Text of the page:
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Meningococcal Disease (Meningitis)
This page is meant to help you find information about meningitis (meningococcal disease). If you have questions that are not addressed here, please feel free to contact the Health Services Office.
- What is meningococcal disease?
- Meningococcal disease is a rare but potentially fatal bacterial infection. The disease is expressed as either meningococcal meningitis, an inflammation of the membranes surrounding the brain and spinal cord or meningococcemia, the presence of bacteria in the blood. The disease strikes about 2,600 Americans each year.
- Meningococcal disease is caused by the bacterium Neisseria meningitidis, a leading cause of meningitis.
- Meningococcal disease is transmitted through the air via droplets of respiratory secretions and direct contact with an infected person. Direct contact, for those purposes, is defined as oral contact with shared items such as cigarettes or drinking glasses or through intimate contact such as kissing.
- The early symptoms usually associated with meningococcal disease include fever, severe headaches, stiff neck, rash, nausea, vomiting and lethargy, and may resemble the flu. Because the disease progresses rapidly, often is as little as 12 hours, students are urged to seek medical care immediately if they experience two or more of these symptoms concurrently.
- Although anyone can come in contact with the bacteria that causes meningococcal disease, data indicates certain social behaviors, such as exposure to passive or active smoking, bar patronage, and excessive alcohol consumption, may put students at increased risk for the disease. Patients with compromised immunity, those in close contact to a known case, and travelers to endemic areas of the world are also at increased risk. Cases and outbreaks usually occur in the late winter and early spring when school is in session.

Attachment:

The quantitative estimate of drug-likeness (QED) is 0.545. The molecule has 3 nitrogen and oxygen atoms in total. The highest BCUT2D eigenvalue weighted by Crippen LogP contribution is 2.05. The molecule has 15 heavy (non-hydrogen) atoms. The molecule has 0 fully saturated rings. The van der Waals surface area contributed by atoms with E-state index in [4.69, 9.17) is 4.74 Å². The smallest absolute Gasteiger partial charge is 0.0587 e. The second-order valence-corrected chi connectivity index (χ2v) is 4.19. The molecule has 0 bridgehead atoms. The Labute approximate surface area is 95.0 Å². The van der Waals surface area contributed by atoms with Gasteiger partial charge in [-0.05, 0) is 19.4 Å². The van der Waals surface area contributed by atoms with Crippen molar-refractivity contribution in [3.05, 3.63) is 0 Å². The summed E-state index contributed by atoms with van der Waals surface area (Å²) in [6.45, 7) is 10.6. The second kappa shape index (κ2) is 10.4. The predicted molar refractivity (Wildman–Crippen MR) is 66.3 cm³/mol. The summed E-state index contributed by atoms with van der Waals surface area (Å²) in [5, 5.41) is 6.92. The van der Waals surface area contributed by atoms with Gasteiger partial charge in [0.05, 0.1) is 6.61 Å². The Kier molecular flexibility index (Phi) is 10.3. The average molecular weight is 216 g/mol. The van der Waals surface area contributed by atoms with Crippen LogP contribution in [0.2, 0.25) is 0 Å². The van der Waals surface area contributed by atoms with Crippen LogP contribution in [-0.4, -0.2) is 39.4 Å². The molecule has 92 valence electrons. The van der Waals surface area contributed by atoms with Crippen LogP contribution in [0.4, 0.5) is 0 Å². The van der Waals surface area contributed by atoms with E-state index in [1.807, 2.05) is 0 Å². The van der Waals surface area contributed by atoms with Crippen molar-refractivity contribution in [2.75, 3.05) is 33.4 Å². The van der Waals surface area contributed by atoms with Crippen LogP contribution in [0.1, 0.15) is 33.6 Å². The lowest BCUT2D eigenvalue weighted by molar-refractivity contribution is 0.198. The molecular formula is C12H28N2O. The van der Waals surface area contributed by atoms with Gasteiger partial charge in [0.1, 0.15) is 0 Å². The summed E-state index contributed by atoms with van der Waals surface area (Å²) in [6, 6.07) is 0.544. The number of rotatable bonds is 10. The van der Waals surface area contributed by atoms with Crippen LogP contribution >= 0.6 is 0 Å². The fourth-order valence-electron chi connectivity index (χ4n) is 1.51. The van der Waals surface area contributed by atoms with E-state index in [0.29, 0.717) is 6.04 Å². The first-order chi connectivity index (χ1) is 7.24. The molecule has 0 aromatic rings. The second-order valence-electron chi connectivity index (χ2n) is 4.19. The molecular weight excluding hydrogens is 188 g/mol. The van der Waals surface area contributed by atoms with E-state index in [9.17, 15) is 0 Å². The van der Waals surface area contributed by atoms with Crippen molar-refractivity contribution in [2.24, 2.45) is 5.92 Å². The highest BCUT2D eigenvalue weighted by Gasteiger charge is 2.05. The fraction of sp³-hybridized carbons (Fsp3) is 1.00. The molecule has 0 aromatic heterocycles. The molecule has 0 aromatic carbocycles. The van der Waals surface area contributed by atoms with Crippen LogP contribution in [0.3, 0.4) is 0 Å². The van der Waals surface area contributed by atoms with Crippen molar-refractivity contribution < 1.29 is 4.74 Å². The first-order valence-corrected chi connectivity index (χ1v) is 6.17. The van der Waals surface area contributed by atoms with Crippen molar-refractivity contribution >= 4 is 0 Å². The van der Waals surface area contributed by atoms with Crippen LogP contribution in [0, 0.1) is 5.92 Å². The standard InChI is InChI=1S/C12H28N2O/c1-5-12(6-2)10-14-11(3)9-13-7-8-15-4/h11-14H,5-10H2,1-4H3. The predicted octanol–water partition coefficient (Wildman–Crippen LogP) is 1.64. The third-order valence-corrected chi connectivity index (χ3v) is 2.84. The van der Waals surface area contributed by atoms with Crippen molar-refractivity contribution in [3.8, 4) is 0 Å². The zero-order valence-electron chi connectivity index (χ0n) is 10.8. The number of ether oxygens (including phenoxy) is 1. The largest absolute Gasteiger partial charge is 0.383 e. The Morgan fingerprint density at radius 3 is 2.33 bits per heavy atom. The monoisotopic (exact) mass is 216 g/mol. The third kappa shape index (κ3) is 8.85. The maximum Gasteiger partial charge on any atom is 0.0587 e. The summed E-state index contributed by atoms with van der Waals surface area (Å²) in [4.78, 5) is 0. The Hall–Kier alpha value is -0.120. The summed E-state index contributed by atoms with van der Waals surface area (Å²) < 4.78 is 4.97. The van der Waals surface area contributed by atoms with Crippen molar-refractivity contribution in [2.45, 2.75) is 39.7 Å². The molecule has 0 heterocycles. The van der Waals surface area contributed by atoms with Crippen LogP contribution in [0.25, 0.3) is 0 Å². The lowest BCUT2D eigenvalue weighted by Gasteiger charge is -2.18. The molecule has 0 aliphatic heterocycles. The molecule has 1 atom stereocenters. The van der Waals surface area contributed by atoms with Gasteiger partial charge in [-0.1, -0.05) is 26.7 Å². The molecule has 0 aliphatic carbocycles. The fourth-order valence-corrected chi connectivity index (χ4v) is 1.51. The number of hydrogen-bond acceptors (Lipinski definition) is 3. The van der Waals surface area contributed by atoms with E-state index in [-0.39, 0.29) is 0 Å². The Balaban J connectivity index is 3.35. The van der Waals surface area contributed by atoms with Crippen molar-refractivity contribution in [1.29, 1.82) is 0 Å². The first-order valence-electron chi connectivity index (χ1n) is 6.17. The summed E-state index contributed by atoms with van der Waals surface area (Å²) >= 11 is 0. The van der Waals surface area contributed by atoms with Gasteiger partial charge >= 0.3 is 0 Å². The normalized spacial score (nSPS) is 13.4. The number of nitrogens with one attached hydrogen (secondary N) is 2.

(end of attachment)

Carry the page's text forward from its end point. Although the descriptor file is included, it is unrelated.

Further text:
- From 1980 to 1993, there were 21 outbreaks, three of which occurred in colleges. From 1994 to 1996, there have been 51 outbreaks, six of which occurred in colleges (Woods et al., CDC unpublished).
- Recent evidence shows the epidemiology of meningococcal disease is changing with a majority of cases (65 Percent) in the college age group caused by either Serotype C, Y or W-135, which are all vaccine-preventable.
- ACHA recommends that college students consider vaccination to reduce their risk for potentially fatal meningococcal disease, and that college health care providers take a proactive role in providing information and access to the meningococcal vaccine.
- Centers for Disease Control and Prevention (CDC) surveillance reports over the last several years suggest increasing incidence of outbreaks on college campuses. In addition, evidence shows that certain features of the campus lifestyle may put college students at increased risk for the disease. Because of this ACHA recommends that colleges and universities inform all students about the disease and the availability of a safe effective vaccine and provide access to the vaccine for those students who wish to be vaccinated. Although, the CDC’s does not recommend meningococcal vaccination for the general population, except to control outbreaks, it supports ACHA’s decision to educate students and parents about meningococcal disease and the availability of a safe and effective vaccine.
- It is estimated that 125 to 175 cases of meningococcal disease occur annually on college campuses and 15 to 20 students die each year as a result. Pre-exposure vaccinations enhances immunity to strains of bacteria that cause most cases of meningococcal disease and therefore reduces a student’s risk for disease. Development of immunity post-vaccination requires 7-10 days.
- The meningococcal vaccine has been shown to provide protection against the most common strains of the disease, including serogroups A, C, Y, and W-135. The vaccine has shown to be 85 to 100 percent effective in serogroups A and C in older children and adults.
The vaccine is very safe and adverse reactions are mild and infrequent, consisting primarily of redness and pain at
- the site of injection lasting up to two days.
- The duration of the meningococcal vaccine’s efficacy is approximately three to five years.